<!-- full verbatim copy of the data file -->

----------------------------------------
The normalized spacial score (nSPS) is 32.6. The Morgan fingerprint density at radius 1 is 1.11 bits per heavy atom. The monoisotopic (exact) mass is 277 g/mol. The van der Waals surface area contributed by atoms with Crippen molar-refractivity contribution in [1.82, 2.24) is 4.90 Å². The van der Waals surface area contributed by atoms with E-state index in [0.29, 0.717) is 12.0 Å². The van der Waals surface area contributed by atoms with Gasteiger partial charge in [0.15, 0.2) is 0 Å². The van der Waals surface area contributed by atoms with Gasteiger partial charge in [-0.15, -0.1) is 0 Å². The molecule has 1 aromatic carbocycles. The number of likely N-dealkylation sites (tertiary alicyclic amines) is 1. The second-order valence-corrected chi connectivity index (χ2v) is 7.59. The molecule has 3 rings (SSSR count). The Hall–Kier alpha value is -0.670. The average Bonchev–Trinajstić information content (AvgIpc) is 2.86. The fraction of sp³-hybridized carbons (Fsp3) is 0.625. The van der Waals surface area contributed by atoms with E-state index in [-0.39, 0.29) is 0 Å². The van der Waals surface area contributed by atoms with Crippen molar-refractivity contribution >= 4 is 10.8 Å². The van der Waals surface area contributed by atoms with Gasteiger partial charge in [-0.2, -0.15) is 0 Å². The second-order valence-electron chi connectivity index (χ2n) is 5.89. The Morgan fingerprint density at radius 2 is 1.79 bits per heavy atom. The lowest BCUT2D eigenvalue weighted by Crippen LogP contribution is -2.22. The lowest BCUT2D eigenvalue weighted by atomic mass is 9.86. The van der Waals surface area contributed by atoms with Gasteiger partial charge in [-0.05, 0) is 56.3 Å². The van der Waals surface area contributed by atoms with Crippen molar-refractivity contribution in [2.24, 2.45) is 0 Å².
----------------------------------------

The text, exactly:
The normalized spacial score (nSPS) is 32.6. The Morgan fingerprint density at radius 1 is 1.11 bits per heavy atom. The monoisotopic (exact) mass is 277 g/mol. The van der Waals surface area contributed by atoms with Crippen molar-refractivity contribution in [1.82, 2.24) is 4.90 Å². The van der Waals surface area contributed by atoms with E-state index in [0.29, 0.717) is 12.0 Å². The van der Waals surface area contributed by atoms with Gasteiger partial charge in [0.15, 0.2) is 0 Å². The van der Waals surface area contributed by atoms with Gasteiger partial charge in [-0.15, -0.1) is 0 Å². The molecule has 1 aromatic carbocycles. The number of likely N-dealkylation sites (tertiary alicyclic amines) is 1. The second-order valence-corrected chi connectivity index (χ2v) is 7.59. The molecule has 3 rings (SSSR count). The Hall–Kier alpha value is -0.670. The average Bonchev–Trinajstić information content (AvgIpc) is 2.86. The fraction of sp³-hybridized carbons (Fsp3) is 0.625. The van der Waals surface area contributed by atoms with E-state index in [-0.39, 0.29) is 0 Å². The van der Waals surface area contributed by atoms with Crippen molar-refractivity contribution >= 4 is 10.8 Å². The van der Waals surface area contributed by atoms with Gasteiger partial charge in [-0.2, -0.15) is 0 Å². The second-order valence-electron chi connectivity index (χ2n) is 5.89. The Morgan fingerprint density at radius 2 is 1.79 bits per heavy atom. The lowest BCUT2D eigenvalue weighted by Crippen LogP contribution is -2.22. The lowest BCUT2D eigenvalue weighted by atomic mass is 9.86. The van der Waals surface area contributed by atoms with Gasteiger partial charge in [-0.05, 0) is 56.3 Å². The van der Waals surface area contributed by atoms with Crippen molar-refractivity contribution in [2.24, 2.45) is 0 Å².